2011 Nissan Leaf

Yes, electric cars are here again. Barely. And, as one of the fortunate few in my neighborhood (Orange, CA) to take ownership of the 2011 Nissan Leaf, I have to say it's been worth the long year of preparation. That includes everything from garage pump installation, electric company negotiation and (finally) electric driving exhilaration.

This buying decision came as a surprise even to me. You see, I wouldn't describe myself as a "greenie," and my tendency for hard acceleration and heavy braking usually thwarts my ability to conserve fuel. And yet, even with the Leaf's limited range (around 100 miles on a full charge), I found myself seduced into this battery-powered dream.

In the same way my iPhone has ushered me to the age of mobile information dependency, my first test drive of the Nissan Leaf was a revelation. There I was, a jaded automotive journalist who has driven Bentleys and Bugattis, yet I still found the Leaf exhilarating. Taking off for the first time, it was like cutting through thin air on a silent, electric magic carpet. Whether this reaction was born of my love of new tech, the lure of being a part of pop-culture buzz, or just my boredom with the "sameness" of traditional gas-powered cars. In the Leaf it felt like I was driving the future.

Could this car be for me? Admittedly, my life is probably more compatible to electric car ownership than most. I work from a suburban home office, have access to other family cars (with large ranges and gasoline-assisted power) and most of my daily driving is within very short distances. I live in an area with heavy traffic and lots of HOV lane access (perfect for obtaining California's coveted "white" stickers – allowing HOV access for one driver only). The weather is not severely cold or hot, and my local power company, So Cal Edison, offers a special rate for EV car charging.

Although I'm happy to be a guinea pig, I move forward with some trepidation. Concerns about the slow-moving local charging infrastructure, battery range improvements (that may not be available to me) and the cost of electricity will surely add layers to my basic range anxiety, but I have decided to accept those unknowns for the sake of pioneering a new technology.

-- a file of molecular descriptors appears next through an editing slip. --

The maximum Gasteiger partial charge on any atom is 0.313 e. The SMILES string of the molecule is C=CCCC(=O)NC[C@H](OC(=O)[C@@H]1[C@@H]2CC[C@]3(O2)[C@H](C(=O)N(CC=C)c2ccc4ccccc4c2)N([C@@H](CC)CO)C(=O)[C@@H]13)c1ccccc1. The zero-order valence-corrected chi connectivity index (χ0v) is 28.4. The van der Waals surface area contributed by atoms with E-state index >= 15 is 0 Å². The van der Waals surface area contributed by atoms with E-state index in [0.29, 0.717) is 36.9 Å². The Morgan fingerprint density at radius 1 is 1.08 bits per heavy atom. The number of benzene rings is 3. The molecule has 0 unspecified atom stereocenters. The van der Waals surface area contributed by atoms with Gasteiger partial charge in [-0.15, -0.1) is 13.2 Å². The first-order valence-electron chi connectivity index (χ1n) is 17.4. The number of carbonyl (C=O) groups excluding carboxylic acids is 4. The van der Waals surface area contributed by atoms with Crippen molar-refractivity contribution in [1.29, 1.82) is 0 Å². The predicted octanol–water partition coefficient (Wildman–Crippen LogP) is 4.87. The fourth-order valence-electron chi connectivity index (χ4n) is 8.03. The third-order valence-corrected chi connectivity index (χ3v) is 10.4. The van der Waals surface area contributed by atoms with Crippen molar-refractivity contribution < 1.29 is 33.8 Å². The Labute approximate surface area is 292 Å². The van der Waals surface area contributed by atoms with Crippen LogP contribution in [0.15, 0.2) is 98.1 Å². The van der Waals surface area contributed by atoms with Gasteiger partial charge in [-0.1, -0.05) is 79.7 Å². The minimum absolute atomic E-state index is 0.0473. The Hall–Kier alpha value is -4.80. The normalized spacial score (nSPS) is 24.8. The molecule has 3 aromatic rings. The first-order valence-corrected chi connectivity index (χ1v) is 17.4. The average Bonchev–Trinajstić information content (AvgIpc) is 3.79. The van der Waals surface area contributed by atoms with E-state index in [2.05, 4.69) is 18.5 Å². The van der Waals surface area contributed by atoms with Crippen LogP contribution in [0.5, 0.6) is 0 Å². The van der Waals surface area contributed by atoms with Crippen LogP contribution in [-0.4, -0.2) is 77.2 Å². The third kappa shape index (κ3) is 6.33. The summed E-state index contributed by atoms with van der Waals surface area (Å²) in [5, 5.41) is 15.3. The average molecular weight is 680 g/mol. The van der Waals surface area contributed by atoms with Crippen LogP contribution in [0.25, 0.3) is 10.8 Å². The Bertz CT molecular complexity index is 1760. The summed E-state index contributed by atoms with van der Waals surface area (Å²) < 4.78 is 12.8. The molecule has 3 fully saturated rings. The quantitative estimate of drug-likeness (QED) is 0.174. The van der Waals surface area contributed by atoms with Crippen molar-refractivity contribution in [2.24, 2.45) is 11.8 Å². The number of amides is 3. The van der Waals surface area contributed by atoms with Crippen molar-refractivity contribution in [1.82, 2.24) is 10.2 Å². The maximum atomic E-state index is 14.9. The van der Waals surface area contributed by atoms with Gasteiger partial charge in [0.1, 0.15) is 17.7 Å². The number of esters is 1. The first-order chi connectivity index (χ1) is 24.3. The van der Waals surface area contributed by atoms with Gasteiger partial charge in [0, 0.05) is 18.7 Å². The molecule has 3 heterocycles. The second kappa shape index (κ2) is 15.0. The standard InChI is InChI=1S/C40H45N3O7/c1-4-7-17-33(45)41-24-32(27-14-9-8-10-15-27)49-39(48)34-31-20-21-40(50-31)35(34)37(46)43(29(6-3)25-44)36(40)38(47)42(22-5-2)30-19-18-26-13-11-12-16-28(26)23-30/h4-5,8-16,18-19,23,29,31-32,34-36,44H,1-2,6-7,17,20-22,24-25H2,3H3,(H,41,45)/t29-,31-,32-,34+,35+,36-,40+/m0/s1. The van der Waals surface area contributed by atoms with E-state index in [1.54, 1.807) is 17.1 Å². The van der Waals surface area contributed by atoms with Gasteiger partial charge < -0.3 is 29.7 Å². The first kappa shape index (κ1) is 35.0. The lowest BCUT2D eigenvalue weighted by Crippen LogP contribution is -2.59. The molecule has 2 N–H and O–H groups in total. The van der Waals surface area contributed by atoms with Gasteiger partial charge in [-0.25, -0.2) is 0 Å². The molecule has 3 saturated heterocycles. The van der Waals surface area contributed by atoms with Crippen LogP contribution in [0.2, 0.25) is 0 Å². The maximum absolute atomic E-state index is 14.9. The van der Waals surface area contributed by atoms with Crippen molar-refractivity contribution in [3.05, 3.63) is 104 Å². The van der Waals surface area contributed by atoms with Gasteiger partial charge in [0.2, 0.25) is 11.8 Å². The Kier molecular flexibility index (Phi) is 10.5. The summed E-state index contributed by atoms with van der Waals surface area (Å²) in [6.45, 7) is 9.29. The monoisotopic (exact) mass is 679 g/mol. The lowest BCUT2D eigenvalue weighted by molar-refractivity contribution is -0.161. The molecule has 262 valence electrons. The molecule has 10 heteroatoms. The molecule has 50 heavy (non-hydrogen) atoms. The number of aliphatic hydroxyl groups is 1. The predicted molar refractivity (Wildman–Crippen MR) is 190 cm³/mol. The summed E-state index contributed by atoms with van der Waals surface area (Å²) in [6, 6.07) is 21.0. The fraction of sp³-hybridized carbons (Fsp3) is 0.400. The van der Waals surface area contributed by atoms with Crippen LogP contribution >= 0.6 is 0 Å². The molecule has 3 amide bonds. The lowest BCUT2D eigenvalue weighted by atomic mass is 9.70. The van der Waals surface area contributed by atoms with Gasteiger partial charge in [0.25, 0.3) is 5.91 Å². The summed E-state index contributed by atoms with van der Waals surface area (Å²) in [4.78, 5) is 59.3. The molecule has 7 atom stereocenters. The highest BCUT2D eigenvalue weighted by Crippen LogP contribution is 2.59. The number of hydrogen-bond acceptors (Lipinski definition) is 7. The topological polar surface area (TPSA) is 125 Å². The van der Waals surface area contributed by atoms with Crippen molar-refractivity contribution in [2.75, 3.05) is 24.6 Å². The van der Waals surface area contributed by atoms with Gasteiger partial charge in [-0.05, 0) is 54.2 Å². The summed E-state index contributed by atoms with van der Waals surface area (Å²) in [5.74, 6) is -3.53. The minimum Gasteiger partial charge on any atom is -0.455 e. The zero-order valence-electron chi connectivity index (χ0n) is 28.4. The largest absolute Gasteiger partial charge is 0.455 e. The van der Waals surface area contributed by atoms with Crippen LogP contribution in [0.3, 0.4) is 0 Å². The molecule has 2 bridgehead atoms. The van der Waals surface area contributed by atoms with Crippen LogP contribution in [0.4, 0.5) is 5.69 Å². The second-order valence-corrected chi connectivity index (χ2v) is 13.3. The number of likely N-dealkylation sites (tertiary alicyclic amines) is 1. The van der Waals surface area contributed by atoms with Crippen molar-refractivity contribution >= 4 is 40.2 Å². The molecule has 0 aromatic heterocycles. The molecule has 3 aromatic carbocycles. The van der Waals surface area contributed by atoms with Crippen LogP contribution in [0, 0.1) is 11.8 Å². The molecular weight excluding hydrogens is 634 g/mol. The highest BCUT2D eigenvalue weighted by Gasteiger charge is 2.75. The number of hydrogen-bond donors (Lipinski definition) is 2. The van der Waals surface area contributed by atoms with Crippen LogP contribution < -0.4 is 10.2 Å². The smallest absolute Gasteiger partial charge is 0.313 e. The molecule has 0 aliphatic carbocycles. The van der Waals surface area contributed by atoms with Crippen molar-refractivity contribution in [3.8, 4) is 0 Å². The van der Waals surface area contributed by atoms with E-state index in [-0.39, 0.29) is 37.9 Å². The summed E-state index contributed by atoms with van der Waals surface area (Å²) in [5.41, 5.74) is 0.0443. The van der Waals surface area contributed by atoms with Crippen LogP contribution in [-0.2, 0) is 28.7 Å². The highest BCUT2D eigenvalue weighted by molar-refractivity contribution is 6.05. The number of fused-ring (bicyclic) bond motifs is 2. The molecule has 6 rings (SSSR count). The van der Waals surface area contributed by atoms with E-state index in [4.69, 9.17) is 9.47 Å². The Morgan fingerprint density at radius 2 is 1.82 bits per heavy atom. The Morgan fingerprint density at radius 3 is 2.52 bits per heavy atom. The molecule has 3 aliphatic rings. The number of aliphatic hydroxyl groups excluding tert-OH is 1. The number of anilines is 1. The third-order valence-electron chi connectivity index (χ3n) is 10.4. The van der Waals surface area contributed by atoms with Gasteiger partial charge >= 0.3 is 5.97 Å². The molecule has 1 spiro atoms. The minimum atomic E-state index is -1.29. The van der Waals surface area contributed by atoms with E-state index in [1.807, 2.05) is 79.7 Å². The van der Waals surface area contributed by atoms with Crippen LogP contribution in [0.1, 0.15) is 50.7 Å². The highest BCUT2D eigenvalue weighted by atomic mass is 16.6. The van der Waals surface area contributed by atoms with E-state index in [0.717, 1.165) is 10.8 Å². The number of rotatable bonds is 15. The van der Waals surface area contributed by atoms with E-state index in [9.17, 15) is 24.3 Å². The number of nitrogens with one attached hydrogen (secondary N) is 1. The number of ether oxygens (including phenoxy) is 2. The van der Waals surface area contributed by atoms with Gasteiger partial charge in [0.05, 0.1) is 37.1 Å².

Before we continue, you may be interested in some of the basics about the Leaf that separate it from the pack:

  • Travels up to 100 miles on a full charge.

  • A 220-240 volt plug must be installed on your property, so you have your own filling station at home.

  • Normal highway speeds can be achieved and even surpassed – up to 96 miles per hour. And it has 100% torque (meaning it feels peppy).

  • It gets 100 miles per gallon (equivalent).

  • An iPhone app turns the air/heat on/off, turns the charger on/off and tells you how much charge you currently have.

  • Sophisticated CARWINGS information system shows you where the nearest charging point is and helps you navigate to it. It also helps you plan your routes more efficiently.

  • RSS feeds bring news updates from the web into your car.

  • Quick DC chargers are coming to major cities – they'll take only one-half hour for 80% charge (although repeated use will wear out the battery pack faster).

  • An optional "trickle charger" placed in your car that plugs into a normal outlet can help you out in emergencies when a compatible 240 Volt plug is not available.

Over the next two years the Leaf will get many EV competitors, like the Tesla Model S, Smart ForTwo Electric, Ford Focus BEV and the Honda Fit EV. With the addition of these and other EVs, major cities and electrical companies will no doubt improve the baseline of charging infrastructure that will ease more drivers' minds. And, hopefully battery technology will also continue to improve as we go – creating longer driving ranges.

But if nothing else, my bi-weekly confessions should enlighten and entertain those toying with the idea of entering this electrified driving era while it's still in its infancy. If not, the next-level of plug-in hybrids that include gas engine back-ups are flowing into the market at top speeds. There's one domestic model that's already here – the Chevrolet Volt.

Next Post: Preparing a place for Hal (that's the name I chose for my Leaf). My prep included analyzing my electric bill, getting electrical work done and installing a charger in my garage.

 

Want to learn more about living with an electric vehicle? Follow our long-term test of the 2011 Nissan Leaf.

author photo

Joni Gray is a long-standing member of the automotive industry and has worked on both the corporate and publishing sides of the business. Over the past 20 years, she has managed advertising and marketing programs at Mazda, Hyundai and Honda and has been an editor at both Kelley Blue Book and the Los Angeles Times.

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